Considering the baffling speed with which back stories are skimped, threats are exchanged, and characters are plopped almost randomly into scenes within the first few minutes of Rob Reiner’s gimmicky Alex & Emma, you’d think (and hope) the film was going to clock in at sitcom-length. No such luck. After Alex Sheldon (Luke Wilson) is mysteriously roughed up by two Cuban thugs, he hires a stenographer, Emma Dinsmore (Kate Hudson), to transcribe his latest romantic novel. As soon as Emma warms up to Alex, both their creative juices start churning and the parallels between the couple and Alex’s “fictional” characters are summoned at near deadening will. Of course, Reiner would like to situate the film as the ultimate meta-comedy, but a grueling seminar for screenwriters with writer’s block is more like it. Because Emma is so forthright, she freely gives her two cents whenever Alex writes himself into a dead end. This permits all sorts of battle-of-the-sexes banter, but because Hudson and Wilson are so darn likeable their scenes together are nowhere near as cloying as the life-imitating-art trajectory of the film’s latter half or the self-congratulatory tone of the whole thing. Alex creates a fictional island location for his characters but suggests a real-life person founded the island. Emma calls Alex on it, telling him that he’s allowing a “perversion of history.” Indeed, the overall effect is not like unlike watching a film with the DVD commentary track already incorporated into the script. By the time an eager-to-please Reiner cons himself and his audience out of a bittersweet ending, you may want him to check into a writing workshop for wannabe Ernst Lubitsches in search of their missing magic touches.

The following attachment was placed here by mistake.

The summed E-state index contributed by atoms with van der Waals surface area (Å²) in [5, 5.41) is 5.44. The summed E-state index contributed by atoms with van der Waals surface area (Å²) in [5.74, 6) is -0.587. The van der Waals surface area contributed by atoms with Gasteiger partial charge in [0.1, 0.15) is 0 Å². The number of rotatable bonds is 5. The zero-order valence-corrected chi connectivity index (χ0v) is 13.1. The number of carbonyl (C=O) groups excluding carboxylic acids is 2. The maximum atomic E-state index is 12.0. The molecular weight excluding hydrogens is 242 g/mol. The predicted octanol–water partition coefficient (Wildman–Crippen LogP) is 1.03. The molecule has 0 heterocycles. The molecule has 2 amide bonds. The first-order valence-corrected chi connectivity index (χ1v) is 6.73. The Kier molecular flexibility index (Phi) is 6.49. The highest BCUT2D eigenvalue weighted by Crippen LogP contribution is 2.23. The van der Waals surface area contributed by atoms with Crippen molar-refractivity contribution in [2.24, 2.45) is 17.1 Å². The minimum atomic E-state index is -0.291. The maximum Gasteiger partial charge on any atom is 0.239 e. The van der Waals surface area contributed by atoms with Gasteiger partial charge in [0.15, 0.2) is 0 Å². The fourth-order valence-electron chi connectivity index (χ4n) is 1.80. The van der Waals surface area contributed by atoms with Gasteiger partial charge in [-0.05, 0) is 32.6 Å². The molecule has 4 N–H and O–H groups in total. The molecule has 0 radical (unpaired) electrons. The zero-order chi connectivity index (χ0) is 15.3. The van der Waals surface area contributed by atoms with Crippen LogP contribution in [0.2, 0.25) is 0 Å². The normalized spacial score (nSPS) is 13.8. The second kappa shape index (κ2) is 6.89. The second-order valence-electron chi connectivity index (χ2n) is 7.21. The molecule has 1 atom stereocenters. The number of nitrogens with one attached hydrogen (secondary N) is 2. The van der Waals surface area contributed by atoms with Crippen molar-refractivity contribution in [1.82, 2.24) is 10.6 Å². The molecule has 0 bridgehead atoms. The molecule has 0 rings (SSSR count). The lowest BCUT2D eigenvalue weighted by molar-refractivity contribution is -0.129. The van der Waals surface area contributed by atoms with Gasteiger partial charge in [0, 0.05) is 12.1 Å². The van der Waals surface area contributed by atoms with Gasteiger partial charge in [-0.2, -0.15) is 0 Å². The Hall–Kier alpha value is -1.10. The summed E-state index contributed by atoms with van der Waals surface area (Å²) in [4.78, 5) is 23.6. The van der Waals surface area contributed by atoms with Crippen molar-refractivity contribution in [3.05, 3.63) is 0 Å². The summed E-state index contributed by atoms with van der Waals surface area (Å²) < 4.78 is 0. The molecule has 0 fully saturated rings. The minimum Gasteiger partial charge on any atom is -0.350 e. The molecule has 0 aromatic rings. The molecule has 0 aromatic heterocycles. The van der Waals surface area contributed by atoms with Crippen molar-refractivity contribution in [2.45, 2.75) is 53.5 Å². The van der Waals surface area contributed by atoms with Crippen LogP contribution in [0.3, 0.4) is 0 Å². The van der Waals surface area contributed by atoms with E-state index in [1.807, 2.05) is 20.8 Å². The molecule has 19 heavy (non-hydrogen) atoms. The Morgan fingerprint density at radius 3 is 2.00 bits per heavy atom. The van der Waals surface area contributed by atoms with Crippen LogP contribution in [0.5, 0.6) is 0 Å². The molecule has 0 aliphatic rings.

Alex & Emma isn't a pretty film to look at but this widescreen transfer tries to pick up some of the slack. The New York City scenes are pretty bland but fare better than the Gatsby past-though Luke Wilson's skin never looked as good as it does here, Sophie Marceau is a virtual edge halo magnet. As for the Dolby Digital 5.1 surround track, it's strictly Woody Allen grade.
Alex & Emma didn't make enough money to justify anything more than the theatrical trailer and feature-length audio commentary by Luke Wilson and director Rob Reiner included here. Fans of the film (are there any?) will likely be disappointed by the commentary track, not necessarily because of the all the dead air but because Reiner and Wilson don't really seem interested in discussing the meta aspects of the script.
Director Rob Reiner describes the film's past as a "rich kind of Gatsby world." Yeah, riiiiiiiiight.